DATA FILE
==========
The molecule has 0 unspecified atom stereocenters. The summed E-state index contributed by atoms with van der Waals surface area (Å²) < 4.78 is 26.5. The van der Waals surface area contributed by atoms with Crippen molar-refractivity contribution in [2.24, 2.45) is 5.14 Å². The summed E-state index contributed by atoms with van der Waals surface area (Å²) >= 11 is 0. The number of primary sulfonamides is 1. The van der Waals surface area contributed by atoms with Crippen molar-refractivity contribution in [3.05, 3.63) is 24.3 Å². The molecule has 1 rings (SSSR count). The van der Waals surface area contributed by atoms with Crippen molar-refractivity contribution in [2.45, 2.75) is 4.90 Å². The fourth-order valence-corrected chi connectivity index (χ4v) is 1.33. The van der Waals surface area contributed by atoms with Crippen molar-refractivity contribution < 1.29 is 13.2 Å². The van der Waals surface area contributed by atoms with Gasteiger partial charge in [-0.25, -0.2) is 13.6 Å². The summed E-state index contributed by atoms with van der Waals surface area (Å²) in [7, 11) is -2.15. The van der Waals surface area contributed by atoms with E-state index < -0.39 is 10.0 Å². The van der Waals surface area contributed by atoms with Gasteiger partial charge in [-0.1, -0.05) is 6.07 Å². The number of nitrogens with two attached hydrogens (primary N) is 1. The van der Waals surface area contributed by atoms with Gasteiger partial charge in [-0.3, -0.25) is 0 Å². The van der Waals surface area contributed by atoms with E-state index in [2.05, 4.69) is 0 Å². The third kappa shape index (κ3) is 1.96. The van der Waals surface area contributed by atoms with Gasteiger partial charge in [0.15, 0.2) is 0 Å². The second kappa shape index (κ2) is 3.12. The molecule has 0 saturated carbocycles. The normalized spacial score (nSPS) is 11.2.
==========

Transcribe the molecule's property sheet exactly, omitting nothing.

The molecule has 0 unspecified atom stereocenters. The summed E-state index contributed by atoms with van der Waals surface area (Å²) < 4.78 is 26.5. The van der Waals surface area contributed by atoms with Crippen molar-refractivity contribution in [2.24, 2.45) is 5.14 Å². The summed E-state index contributed by atoms with van der Waals surface area (Å²) >= 11 is 0. The number of primary sulfonamides is 1. The van der Waals surface area contributed by atoms with Crippen molar-refractivity contribution in [3.05, 3.63) is 24.3 Å². The molecule has 1 rings (SSSR count). The van der Waals surface area contributed by atoms with Crippen molar-refractivity contribution in [2.45, 2.75) is 4.90 Å². The fourth-order valence-corrected chi connectivity index (χ4v) is 1.33. The van der Waals surface area contributed by atoms with Crippen molar-refractivity contribution < 1.29 is 13.2 Å². The van der Waals surface area contributed by atoms with Gasteiger partial charge in [-0.25, -0.2) is 13.6 Å². The summed E-state index contributed by atoms with van der Waals surface area (Å²) in [7, 11) is -2.15. The van der Waals surface area contributed by atoms with E-state index < -0.39 is 10.0 Å². The van der Waals surface area contributed by atoms with Gasteiger partial charge in [-0.1, -0.05) is 6.07 Å². The number of nitrogens with two attached hydrogens (primary N) is 1. The van der Waals surface area contributed by atoms with Gasteiger partial charge in [-0.3, -0.25) is 0 Å². The van der Waals surface area contributed by atoms with E-state index in [2.05, 4.69) is 0 Å². The third kappa shape index (κ3) is 1.96. The van der Waals surface area contributed by atoms with Gasteiger partial charge in [0.15, 0.2) is 0 Å². The second kappa shape index (κ2) is 3.12. The molecule has 0 saturated carbocycles. The normalized spacial score (nSPS) is 11.2.